Monitoring Flights and Sending SMS with Taskmatics Scheduler and Enzo Unified

Software developers need to build solutions quickly so that businesses remain competitive and agile. This blog post shows you how Taskmatics Scheduler and Enzo Unified can help developers build and deploy solutions very quickly by removing two significant pain points: the learning curve of new APIs, and orchestrating Internet services.

Sample Solution

Let’s build a solution that checks incoming flights in Miami, Florida and send a text message using SMS when new flights arrive to one or more phone numbers. To track flight arrivals, we will be using the FlightAware service which provides a REST API to retrieve flight information. To send SMS messages, we will be using Twilio’s service which provides an API as well for sending messages.

To remove the learning from these APIs, we used Enzo Unified, a Backend as a Service (BaaS) platform that enables the consumption of services through native SQL statements. Enzo Unified abstracts communication and simplifies development of a large number of internal systems and Internet services. In this example, Enzo Unified is hosted on the Microsoft Azure platform for scalability and operational efficiency.

To orchestrate and schedule the solution, we used the Taskmatics Scheduler platform. Taskmatics calls into your custom code written in .NET on a schedule that you specify, which is configured to connect to Enzo Unified in the cloud. The call to Enzo Unified is made using ADO.NET by sending native SQL statements to pull information from FlightAware, and send an SMS message through Twilio. At a high level, the solution looks like this:

High Level call sequence between Taskmatics Scheduler and Enzo Unified

High Level call sequence between Taskmatics Scheduler and Enzo Unified

How To Call FlightAware and Twilio with Enzo Unified

Developers can call Enzo Unified using a REST interface, or a native SQL interface. In this example, the developer uses the SQL interface, leveraging ADO.NET. The following code connects to Enzo Unified as a database endpoint using the SqlConnection class, and sends a command to fetch flights from a specific airport code using an SqlCommand object. Fetching FlightAware data is as simple as calling the “Arrived” stored procedure against the “flightaware” database schema.

var results = new List<ArrivedFlightInfo>();

// Connect to Enzo Unified using SqlConnection
using (var connection = new SqlConnection(parameters.EnzoConnectionString))
  // Prepare call to FlightAware's Arrived procedure 
  using (var command = new SqlCommand("flightaware.arrived", connection))
    command.CommandType = System.Data.CommandType.StoredProcedure;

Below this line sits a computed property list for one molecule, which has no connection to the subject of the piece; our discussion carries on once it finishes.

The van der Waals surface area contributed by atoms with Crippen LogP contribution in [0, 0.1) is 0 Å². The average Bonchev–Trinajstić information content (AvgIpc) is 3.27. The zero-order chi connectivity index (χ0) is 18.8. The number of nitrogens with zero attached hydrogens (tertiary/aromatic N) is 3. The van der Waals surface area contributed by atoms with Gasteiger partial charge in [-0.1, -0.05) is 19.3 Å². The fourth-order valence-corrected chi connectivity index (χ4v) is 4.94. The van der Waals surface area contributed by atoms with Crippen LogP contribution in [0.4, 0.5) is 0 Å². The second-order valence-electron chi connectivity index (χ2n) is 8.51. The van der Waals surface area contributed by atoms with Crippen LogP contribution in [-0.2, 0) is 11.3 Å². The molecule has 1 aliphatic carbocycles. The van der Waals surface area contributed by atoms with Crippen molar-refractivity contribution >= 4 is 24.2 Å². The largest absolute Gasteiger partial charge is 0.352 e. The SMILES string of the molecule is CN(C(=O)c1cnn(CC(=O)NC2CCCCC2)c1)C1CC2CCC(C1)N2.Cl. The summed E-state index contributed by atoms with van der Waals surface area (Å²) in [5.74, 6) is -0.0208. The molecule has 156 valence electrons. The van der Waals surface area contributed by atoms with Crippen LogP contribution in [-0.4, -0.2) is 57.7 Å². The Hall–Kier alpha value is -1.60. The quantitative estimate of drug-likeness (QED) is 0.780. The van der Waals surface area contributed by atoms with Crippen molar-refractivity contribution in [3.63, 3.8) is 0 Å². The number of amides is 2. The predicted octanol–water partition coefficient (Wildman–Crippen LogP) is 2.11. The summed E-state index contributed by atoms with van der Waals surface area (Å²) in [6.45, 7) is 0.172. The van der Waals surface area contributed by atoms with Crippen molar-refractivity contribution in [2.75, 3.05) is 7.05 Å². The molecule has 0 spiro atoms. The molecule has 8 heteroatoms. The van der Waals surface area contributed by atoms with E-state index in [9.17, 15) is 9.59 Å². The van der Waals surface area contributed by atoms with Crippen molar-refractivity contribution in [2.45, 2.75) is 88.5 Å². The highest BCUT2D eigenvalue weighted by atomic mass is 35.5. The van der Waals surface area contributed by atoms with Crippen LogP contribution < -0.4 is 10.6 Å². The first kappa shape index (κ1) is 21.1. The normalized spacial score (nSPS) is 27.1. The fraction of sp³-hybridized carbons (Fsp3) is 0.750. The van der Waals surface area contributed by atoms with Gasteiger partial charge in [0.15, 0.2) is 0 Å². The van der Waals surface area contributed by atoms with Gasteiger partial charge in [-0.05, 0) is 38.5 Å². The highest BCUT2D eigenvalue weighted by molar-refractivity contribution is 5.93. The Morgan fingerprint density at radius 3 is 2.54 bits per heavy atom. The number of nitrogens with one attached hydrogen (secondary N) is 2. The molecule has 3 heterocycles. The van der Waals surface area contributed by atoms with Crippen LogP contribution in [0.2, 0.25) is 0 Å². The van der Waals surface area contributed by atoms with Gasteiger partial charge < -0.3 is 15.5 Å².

command.Parameters.Add(new SqlParameter("airport", airportCode));
    command.Parameters.Add(new SqlParameter("count", 10));
    command.Parameters.Add(new SqlParameter("type", "airline"));

    // Call FlightAware's Arrived procedure 
    using (var reader = command.ExecuteReader())
      while (reader.Read())
        results.Add(new ArrivedFlightInfo
          Ident = (String)reader["ident"],
          AircraftType = (String)reader["aircrafttype"],
          OriginICAO = (String)reader["origin"],
          OriginName = (String)reader["originName"],
          DestinationName = (String)reader["destinationName"],
          DestinationCity = (String)reader["destinationCity"]
          // ... additional code removed for clarity...

Calling Twilio is just as easy. A simple ADO.NET call to the SendSMS stored procedure in the “Twilio” schema is all that’s needed (the code is simplified to show the relevant part of the call).

// Establish a connection Enzo Unified
using (var connection = new SqlConnection(parameters.EnzoConnectionString))
  using (var command = new SqlCommand("twilio.sendsms", connection))
    command.CommandType = System.Data.CommandType.StoredProcedure;
    command.Parameters.Add(new SqlParameter("phones", phoneNumbers));
    command.Parameters.Add(new SqlParameter("message", smsMessage));

    // Call Twilio’s SendSMS method

If you inspect the above code carefully, you will notice that it does not reference the APIs of FlightAware or Twilio. Indeed, calling both FlightAware and Twilio was done using ADO.NET calls against Enzo Unified; because Enzo Unified behaves like a native database server (without the need to install special ODBC drivers), authenticating, making the actual API calls, and interpreting the REST results was entirely abstracted away from the developer, and replaced by an SQL interface, which dramatically increases developer productivity. Database developers can call Enzo Unified directly to test FlightAware and Twilio using SQL Server Management Studio (SSMS). The following picture shows the results of calling Enzo Unified from SSMS to retrieve arrived flights from FlightAware.

Calling the FlightAware service using simple SQL syntax in SQL Server Management Studio

Calling the FlightAware service using simple SQL syntax in SQL Server Management Studio

Sending a SMS text message using Twilio is just as simple using SSMS:

Calling the Twilio service using simple SQL syntax in SQL Server Management Studio

Calling the Twilio service using simple SQL syntax in SQL Server Management Studio

How To Schedule The Call With Taskmatics Scheduler